Latest Cobain documentary leaves one heck of an impression

The long-anticipated documentary “Kurt Cobain: Montage of Heck” premiered on HBO May 4 after its original debut at the Sundance Film Festival earlier this year.

Compared to other Cobain documentaries, such as “Kurt & Courtney” or “Kurt Cobain: About a Son,” “Montage” takes the cake for the greatest cinematic representation of the grunge musician’s life to date.

Cooperation of the Cobain clan

Unlike previous attempts to document Cobain’s life, director Brett Morgen achieved success with the help of family and friends close to the musician. Interviews with Cobain’s parents reveal the downward spiral effect their divorce had on his youth, including a series of couch-hopping from relatives’ homes. “Montage” also features never-before-seen home videos chronicling Cobain’s life from as early as age 2 to his final days with rockstar-wife Courtney Love. Cobain and Love’s only child, Frances Bean, even co-executive produced the film.

The journals tell all

Although most die-hard Nirvana fans have probably already given Cobain’s published journals a read, the documentary brings to life his innermost thoughts through vivid animations by Stefan Nadelman and Hisko Hulsing.

Perhaps the most notable scenes from the film are the interpretations of Cobain’s exiled high school years. Caught up in the wrong crowd, an adolescent Kurt developed an addiction to booze and alcohol, which inadvertently led to his label as the “retard fucker” at school. Feeling ashamed and rejected by his peers, viewers learn of Cobain’s first attempt at suicide in this captivating, visual recreation of his journals complete with previously unreleased tracks. One of these rare mixtapes, recorded during Cobain’s relationship with Tracy Marander, was aptly titled “Montage of Heck.”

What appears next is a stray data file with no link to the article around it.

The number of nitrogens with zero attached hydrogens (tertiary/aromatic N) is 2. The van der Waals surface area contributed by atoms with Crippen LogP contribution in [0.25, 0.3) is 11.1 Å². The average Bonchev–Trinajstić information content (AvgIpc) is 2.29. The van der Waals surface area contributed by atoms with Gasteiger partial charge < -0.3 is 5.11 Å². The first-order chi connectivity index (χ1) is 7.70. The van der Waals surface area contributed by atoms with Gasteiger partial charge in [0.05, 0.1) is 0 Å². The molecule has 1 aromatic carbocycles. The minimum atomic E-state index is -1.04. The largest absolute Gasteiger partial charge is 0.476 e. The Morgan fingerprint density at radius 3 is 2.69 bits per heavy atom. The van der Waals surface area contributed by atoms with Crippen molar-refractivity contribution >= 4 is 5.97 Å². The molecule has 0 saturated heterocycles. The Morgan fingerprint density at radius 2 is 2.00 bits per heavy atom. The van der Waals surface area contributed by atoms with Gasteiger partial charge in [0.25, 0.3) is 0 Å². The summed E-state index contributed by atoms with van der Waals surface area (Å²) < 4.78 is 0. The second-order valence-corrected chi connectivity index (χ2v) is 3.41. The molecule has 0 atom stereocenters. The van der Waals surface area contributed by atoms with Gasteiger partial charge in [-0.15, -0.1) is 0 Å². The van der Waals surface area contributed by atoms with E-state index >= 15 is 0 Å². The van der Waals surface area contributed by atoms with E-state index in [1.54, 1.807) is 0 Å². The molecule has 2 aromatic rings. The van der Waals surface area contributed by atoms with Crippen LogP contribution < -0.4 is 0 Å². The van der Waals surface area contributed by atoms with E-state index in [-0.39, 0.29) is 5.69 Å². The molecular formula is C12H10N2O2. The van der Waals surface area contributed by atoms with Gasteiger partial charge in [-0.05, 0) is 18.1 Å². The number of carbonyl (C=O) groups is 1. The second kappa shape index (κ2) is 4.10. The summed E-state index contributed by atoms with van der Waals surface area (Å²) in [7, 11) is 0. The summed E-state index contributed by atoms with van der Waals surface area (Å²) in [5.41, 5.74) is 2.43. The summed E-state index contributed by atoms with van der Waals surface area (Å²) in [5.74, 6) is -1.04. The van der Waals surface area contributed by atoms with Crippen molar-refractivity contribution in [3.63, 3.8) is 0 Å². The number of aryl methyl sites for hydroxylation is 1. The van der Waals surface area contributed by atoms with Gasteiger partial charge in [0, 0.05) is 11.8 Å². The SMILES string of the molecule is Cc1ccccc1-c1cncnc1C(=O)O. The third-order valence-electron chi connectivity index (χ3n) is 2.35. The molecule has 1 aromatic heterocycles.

Same story, new subject

Arguably the best part of the film was Morgen’s success in preserving Cobain’s memory. Most documentaries (or any mention of Cobain for that matter) focus only on Cobain’s heavy drug addiction, leading to his controversial suicide. However, “Montage” ends with a video clip from Nirvana’s last live show in Italy, followed by a final scene that reads, “One month after returning from Rome, Kurt Cobain took his own life. He was 27 years old.” And while this abrupt ending disappoints for only a second, this is the only real mention of Cobain’s death in the film.

While Morgen could have made this the centerpiece for his documentary, as so many filmmakers have done before him, he took a new approach to answer the questions viewers never even realized they had. “Montage of Heck” will leave true Nirvana fans speechless after discovering there was much more buried beneath the I-don’t-care exterior of the late grunge icon than meets the eye.

Haley Rodriguez can be reached at [email protected] or @llcool_hay on Twitter.